The normal butane feed reduced in contaminats removed from treater 11 by way of line 12 is passed to treater 13. Treater 13 contains a molecular sieve material. Molecular sieve materials are composed crystalline, sodium and calcium alumino-silicates which have been heated to remove their water of hydration.
Molecular sieve materials which may be used in the process are usually comprised of sodium, calcium, aluminum, silicon, and oxygen, and are a structure of definite crystalline pattern containing a large number of small cavities connected by a number of smaller pores. These pores and mvities are normally uniform in size and comprise about 50 percent of the total volume of the crystals. Such sieve materials applicable in the invention are various naturally occurring zeolites or synthetic zeolites. Applicable materials are the various crystalline aluminosilicates which have been heated to remove water of hydration. Of the three classes of crystalline, zeolites, fibrous, laminar, and rigid three dimensional anionic networks, the last mentioned class only is suitable in this invention. Examples of such materials include habazite, phacolite, gmelinite, harmotome, and the like, or suitable modifications thereof. The particular sieve used in the example of this invention is known to those skilled in the art as Linde Molecular Sieve Type A. Of course, other pore size sieves may be used, e.g., 4 Angstroms up to, say, 13 Angstrom size.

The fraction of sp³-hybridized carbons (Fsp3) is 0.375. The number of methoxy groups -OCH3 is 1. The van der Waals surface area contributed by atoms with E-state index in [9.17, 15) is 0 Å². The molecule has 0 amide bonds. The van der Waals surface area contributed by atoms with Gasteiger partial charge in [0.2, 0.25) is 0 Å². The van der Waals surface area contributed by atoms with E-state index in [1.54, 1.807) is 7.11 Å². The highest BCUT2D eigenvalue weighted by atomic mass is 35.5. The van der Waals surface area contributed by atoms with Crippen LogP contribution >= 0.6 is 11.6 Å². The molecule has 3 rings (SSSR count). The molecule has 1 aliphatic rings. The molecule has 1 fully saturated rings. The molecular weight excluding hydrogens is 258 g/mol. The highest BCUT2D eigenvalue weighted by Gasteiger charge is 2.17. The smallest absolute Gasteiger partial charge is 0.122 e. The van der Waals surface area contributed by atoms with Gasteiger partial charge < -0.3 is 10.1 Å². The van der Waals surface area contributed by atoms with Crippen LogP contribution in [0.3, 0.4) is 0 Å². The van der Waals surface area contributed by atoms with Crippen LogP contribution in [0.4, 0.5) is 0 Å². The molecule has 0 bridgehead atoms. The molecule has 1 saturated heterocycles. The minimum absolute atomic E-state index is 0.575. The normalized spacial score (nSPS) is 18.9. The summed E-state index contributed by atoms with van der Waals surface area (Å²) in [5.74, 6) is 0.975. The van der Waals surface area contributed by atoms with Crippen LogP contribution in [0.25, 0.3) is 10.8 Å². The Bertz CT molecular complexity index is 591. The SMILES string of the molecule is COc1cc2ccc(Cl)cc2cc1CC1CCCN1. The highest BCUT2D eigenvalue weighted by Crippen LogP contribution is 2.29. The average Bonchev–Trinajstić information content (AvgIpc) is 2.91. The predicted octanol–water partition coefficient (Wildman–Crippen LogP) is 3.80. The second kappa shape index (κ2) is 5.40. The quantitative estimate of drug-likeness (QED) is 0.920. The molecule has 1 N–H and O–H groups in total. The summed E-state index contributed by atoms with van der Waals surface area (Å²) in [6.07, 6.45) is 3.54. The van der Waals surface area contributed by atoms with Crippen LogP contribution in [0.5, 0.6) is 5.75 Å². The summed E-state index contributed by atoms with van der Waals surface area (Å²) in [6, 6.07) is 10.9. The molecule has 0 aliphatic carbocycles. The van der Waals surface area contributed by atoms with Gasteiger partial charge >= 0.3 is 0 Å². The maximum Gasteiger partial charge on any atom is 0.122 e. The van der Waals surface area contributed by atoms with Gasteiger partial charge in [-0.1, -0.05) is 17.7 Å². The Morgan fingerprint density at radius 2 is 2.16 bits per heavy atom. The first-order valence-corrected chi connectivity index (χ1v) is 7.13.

The dried normal butane feed is withdrawn from treater 13 by way of line 14 and passed to feed tank 15. Recycle normal butane recovered from the isomerization effiuent to be described hereinbelow is introduced into feed tank 15 by way of line 16.
Isomerization feed comprising liquid normal butane is pumped (not shown) from tank 15 by way of line 17, and with previously dried hydrogen introduced by way of line 18, and is vaporized in heat exchanger (not numbered) and passed by way of line 19 into isomerization reactor 20, which contains spent hydroisomerization catalyst.